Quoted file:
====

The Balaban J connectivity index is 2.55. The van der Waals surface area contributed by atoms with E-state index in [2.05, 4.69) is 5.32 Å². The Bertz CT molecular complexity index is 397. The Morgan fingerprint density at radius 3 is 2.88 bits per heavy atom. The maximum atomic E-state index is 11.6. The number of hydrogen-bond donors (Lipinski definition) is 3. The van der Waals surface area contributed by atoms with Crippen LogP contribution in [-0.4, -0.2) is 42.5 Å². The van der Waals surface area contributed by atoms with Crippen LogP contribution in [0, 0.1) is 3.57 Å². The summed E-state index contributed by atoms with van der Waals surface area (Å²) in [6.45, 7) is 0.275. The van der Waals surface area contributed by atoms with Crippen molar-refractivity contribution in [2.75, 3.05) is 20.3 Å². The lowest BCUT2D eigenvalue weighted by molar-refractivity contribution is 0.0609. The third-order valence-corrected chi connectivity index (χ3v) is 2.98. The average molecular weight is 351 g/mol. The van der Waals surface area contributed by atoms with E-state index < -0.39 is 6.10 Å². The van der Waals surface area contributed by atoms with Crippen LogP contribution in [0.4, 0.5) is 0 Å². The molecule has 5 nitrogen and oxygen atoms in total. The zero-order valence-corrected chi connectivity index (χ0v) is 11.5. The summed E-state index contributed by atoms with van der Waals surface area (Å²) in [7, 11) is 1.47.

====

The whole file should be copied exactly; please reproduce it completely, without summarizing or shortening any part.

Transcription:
The Balaban J connectivity index is 2.55. The van der Waals surface area contributed by atoms with E-state index in [2.05, 4.69) is 5.32 Å². The Bertz CT molecular complexity index is 397. The Morgan fingerprint density at radius 3 is 2.88 bits per heavy atom. The maximum atomic E-state index is 11.6. The number of hydrogen-bond donors (Lipinski definition) is 3. The van der Waals surface area contributed by atoms with Crippen LogP contribution in [-0.4, -0.2) is 42.5 Å². The van der Waals surface area contributed by atoms with Crippen LogP contribution in [0, 0.1) is 3.57 Å². The summed E-state index contributed by atoms with van der Waals surface area (Å²) in [6.45, 7) is 0.275. The van der Waals surface area contributed by atoms with Crippen molar-refractivity contribution in [2.75, 3.05) is 20.3 Å². The lowest BCUT2D eigenvalue weighted by molar-refractivity contribution is 0.0609. The third-order valence-corrected chi connectivity index (χ3v) is 2.98. The average molecular weight is 351 g/mol. The van der Waals surface area contributed by atoms with E-state index < -0.39 is 6.10 Å². The van der Waals surface area contributed by atoms with Crippen LogP contribution in [0.4, 0.5) is 0 Å². The molecule has 5 nitrogen and oxygen atoms in total. The zero-order valence-corrected chi connectivity index (χ0v) is 11.5. The summed E-state index contributed by atoms with van der Waals surface area (Å²) in [7, 11) is 1.47.